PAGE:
She doesn’t seem to go to high school with our main protagonists, and when not wearing her trademark gangsta-style sideways baseball cap, she favors a full Dracula getup:

But is she really supposed to be a kid? Surely they could have found someone premenopausal to play a middleschooler, if that’s really what they’re shooting for, right? Or are we to assume that she’s actually the same age, and is just some sort of eccentric, possibly mildly autistic rich kid who doesn’t actually attend school? Actress Donna Locke did only the one movie and I can’t find any reliable information on how old she actually was when she played the part, but it’s exactly the kind of startlingly bizarre detail that gives these corny B-movies some character. Frankly I love it, especially since her character is introduced as a horror fanatic obsessed with making her own low-budget monster movies ...which look suspiciously like the one we’re watching (in fact, the movie’s depiction of an amateur child’s homemade horror movie does not markedly differ from its normal standard operating procedure). This makes her the obvious audience surrogate character (since clearly no one watching NEON MANIACS is going to identify with our gorgeous and popular Hero and Heroine) but who in the fuck is going to identify with this chipper weirdo? Did they really expect the audience to show up in sideways baseball caps and vampire capes?

Whatever they thought they were doing, it’s completely appropriate for this corny, cheerfully moronic 80’s mutants vs teens saga. I mean, everything about the movie begs to be made fun of. But even in a movie where Indian** and samurai-themed mutants stash glossy photos of themselves outside their billy-goats-gruff lair, I have to draw particular attention to the so-called “plan” our heroes come up with. See, like the aliens from SIGNS, we discover fairly early that these Neon Maniacs are deathly vulnerable to water. You know, that stuff that every living thing is primarily composed of, and falls from the sky on a regular basis, and is what clouds are made of, and just sits there in the fuckin' air on humid days. Which means humans are basically the alien from ALIEN to these bastards, if we fucking bleed on them, they’re gonna melt like ice cream cake in a Miami gay bar. You would think this would mean that they pose no danger to anyone who possesses a garden hose or bottle of Deer Park or the ability to sweat, but whatever, no one seems to find this reassuring.

So, despite the villains being easily dispatched by the one substance on Earth which is always, everywhere, immediately available to anyone (even if you’re alone in a desert, you can just spit on them! Or cry on them!) the best plan these dingbats can come up with is to stage a Halloween-themed battle of the bands at a high school, knowing that the lure of their powerfully shitty Rick Springfield wannabe sequin-pompadour rock will draw those damn Maniacs like flies to shit. They don’t involve the police or anything, (“we’re kids, and who listens to kids?” Natalie resignedly acknowledges), but they do have one trick up their sleeves. “What did you say [earlier], you said that, that water kills these freaks?” Steven thinks aloud (I guess he wasn’t really paying attention the first time). Hhhhmmmmm, what to do, what to do. Well, it doesn’t take a genius to figure out their crafty plan of attack (although it might have helped): they’ll give everyone in the audience for the battle of the bands... squirt guns! When the Maniacs show up, they’ll be completely defenseless and quickly reduced to puddles of neon goo.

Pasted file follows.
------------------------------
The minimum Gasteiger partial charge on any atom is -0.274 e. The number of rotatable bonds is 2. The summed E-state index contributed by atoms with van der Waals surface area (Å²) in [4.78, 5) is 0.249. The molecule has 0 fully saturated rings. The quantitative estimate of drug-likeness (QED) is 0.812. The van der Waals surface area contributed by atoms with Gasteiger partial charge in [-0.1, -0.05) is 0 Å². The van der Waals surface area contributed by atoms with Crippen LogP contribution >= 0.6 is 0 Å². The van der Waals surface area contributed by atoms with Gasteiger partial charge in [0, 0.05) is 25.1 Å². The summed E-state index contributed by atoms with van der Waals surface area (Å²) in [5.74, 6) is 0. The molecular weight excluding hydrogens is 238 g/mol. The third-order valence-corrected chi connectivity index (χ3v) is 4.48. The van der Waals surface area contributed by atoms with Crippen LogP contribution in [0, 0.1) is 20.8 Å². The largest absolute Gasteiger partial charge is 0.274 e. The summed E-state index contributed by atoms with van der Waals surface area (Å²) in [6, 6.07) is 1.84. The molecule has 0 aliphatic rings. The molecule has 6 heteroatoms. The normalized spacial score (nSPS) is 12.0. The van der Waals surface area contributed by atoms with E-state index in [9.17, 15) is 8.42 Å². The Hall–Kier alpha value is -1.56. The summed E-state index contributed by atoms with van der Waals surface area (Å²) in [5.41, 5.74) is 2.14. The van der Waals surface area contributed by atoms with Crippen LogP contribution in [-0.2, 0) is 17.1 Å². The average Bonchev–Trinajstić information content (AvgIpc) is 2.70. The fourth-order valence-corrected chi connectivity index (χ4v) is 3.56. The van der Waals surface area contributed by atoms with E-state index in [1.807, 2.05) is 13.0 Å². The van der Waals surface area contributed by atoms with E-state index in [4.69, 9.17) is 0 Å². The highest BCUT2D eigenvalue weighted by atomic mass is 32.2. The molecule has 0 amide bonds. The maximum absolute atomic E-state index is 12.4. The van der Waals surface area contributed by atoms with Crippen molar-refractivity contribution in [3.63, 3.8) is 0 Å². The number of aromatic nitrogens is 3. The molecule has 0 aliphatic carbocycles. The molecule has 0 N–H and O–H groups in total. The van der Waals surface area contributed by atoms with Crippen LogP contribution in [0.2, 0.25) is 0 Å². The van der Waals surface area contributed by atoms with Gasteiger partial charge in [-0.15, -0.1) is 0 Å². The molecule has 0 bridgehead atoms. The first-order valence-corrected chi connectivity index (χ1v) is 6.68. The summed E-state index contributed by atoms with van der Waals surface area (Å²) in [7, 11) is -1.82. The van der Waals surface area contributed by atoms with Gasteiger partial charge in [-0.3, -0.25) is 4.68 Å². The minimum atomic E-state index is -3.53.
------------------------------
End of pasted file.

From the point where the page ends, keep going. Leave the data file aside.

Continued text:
Well, this would be a workable if ill-advised plan, except for one minor detail: they’re so entranced by the whitest music human history has yet been able to produced that they don’t bother to tell anyone in the audience about the imminent arrival of the mutants, or the fact that if any mutants were to arrive, you should definitely use those squirt guns on them. So when goofy-looking monsters show up at a show where everyone else is also wearing goofy-looking monster costumes and predictably start massacring kids left and right, it reasonably doesn’t occur to their victims to defend themselves with the plastic water dispensers they’re holding. A bloody culling ensues, which is entirely the fault of our heroes, though everyone seems too polite to point that out. To be fair, it was only the third cruelest act they’d perpetrated against these innocent high schoolers in one evening, after performing the shittiest 80’s 50’s revival song of all time, followed the shittiest 80’s hair metal song of all time, followed by another 80’s 50’s revival song which is somehow even worse than the previous one, which was already the shittiest song ever written or performed or even imagined in the whole history of human art.

Anyway, the plan kinda works, because with an auditorium full of pretty rich white kid corpses and hundreds of terrified witnesses, the cops finally come around to the whole “monsters did it” theory, and the whole crew charges off to storm the Maniacs’ lair under the Golden Gate Bridge. But then they don’t find them, they’re hiding or something, everyone is a little disappointed. And then the credits role. Yup, that’s the actual end. Maybe they were holding out for a sequel or something, but like AMAZING SPIDER MAN 2, I guess we’ll never know how that story resolved. Although if ROCK N ROLL NIGHTMARE could get a sequel 20 years later, I guess this one could get one 30 years later. It’s not too late, we just had a NINJA TURTLES movie in theaters, right? Come on Michael Bay, make yourself useful for something.

Anyway, this is a riotously terrible movie, but it is absolutely exquisite in its 80’s slasher perfection. If you’re looking for a laughably inept, howlingly outrageous horror flick that still delivers the goods, your Spidey Sense better be tingling right about now, because this is the forgotten gem you’be been waiting for. There’s such a bounty of craziness here you almost can’t believe it. I mean, even one gimmicky maniac of this quality would be more than enough for a normal horror movie. And NEON MANIACS has, what, dozens? Hundreds? I lost count. It seems like every showpiece scene has a new maniac show up that you never noticed before. There’s the aforementioned Samurai maniac, the Indian Maniac, a surgeon maniac, a soldier maniac, a hangman maniac, a “punk biker” maniac, some kind of crazy albino werewolf maniac, I guess (some sources call him a “caveman,” the credits just call him “ape”), a grim reaper type maniac, a cycloptic dwarf maniac with a meathook, an archer maniac, an ax-wielding maniac, a sort of, I dunno, Tin-man robot maniac?, a maniac the credits just call “Juice” that I don’t even remember. There are maniacs who appear on-screen that aren’t even listed in the credits, that’s how many there are. Gotta say, I understand that these guys are merciless killers, but frankly it’s kind of kind of inspiring that Maniacs with such diverse backgrounds can get along so well. I’m sure there are all kinds of cultural misunderstandings and communication problems between Samurai Maniac and Biker Maniac and so on, but you know what, they work through that shit so they can work together to do what they love. I bet they learn lessons and stuff. This should be a sit-com.